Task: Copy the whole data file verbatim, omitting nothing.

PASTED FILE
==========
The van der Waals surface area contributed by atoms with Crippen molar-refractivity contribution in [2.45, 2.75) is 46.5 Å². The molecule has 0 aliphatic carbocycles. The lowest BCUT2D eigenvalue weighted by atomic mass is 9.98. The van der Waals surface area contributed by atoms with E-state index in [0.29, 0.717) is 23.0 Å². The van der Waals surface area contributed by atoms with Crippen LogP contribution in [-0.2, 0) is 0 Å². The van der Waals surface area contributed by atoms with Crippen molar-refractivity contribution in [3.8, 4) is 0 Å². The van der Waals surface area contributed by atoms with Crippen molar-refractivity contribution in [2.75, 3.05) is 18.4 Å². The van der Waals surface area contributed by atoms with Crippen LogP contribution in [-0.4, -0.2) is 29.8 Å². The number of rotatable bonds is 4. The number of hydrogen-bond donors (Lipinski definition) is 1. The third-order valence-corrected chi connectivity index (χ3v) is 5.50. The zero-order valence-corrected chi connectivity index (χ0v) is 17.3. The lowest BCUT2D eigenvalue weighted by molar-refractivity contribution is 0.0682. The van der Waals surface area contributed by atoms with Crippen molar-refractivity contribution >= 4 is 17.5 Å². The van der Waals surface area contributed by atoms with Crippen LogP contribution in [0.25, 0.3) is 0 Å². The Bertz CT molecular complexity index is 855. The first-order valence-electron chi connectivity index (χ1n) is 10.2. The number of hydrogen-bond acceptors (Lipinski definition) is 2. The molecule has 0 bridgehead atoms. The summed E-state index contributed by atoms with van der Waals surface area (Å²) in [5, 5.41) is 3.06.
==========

The van der Waals surface area contributed by atoms with Crippen molar-refractivity contribution in [2.45, 2.75) is 46.5 Å². The molecule has 0 aliphatic carbocycles. The lowest BCUT2D eigenvalue weighted by atomic mass is 9.98. The van der Waals surface area contributed by atoms with E-state index in [0.29, 0.717) is 23.0 Å². The van der Waals surface area contributed by atoms with Crippen LogP contribution in [-0.2, 0) is 0 Å². The van der Waals surface area contributed by atoms with Crippen molar-refractivity contribution in [3.8, 4) is 0 Å². The van der Waals surface area contributed by atoms with Crippen molar-refractivity contribution in [2.75, 3.05) is 18.4 Å². The van der Waals surface area contributed by atoms with Crippen LogP contribution in [-0.4, -0.2) is 29.8 Å². The number of rotatable bonds is 4. The number of hydrogen-bond donors (Lipinski definition) is 1. The third-order valence-corrected chi connectivity index (χ3v) is 5.50. The zero-order valence-corrected chi connectivity index (χ0v) is 17.3. The lowest BCUT2D eigenvalue weighted by molar-refractivity contribution is 0.0682. The van der Waals surface area contributed by atoms with Crippen molar-refractivity contribution >= 4 is 17.5 Å². The van der Waals surface area contributed by atoms with Crippen LogP contribution in [0.25, 0.3) is 0 Å². The Bertz CT molecular complexity index is 855. The first-order valence-electron chi connectivity index (χ1n) is 10.2. The number of hydrogen-bond acceptors (Lipinski definition) is 2. The molecule has 0 bridgehead atoms. The summed E-state index contributed by atoms with van der Waals surface area (Å²) in [5, 5.41) is 3.06.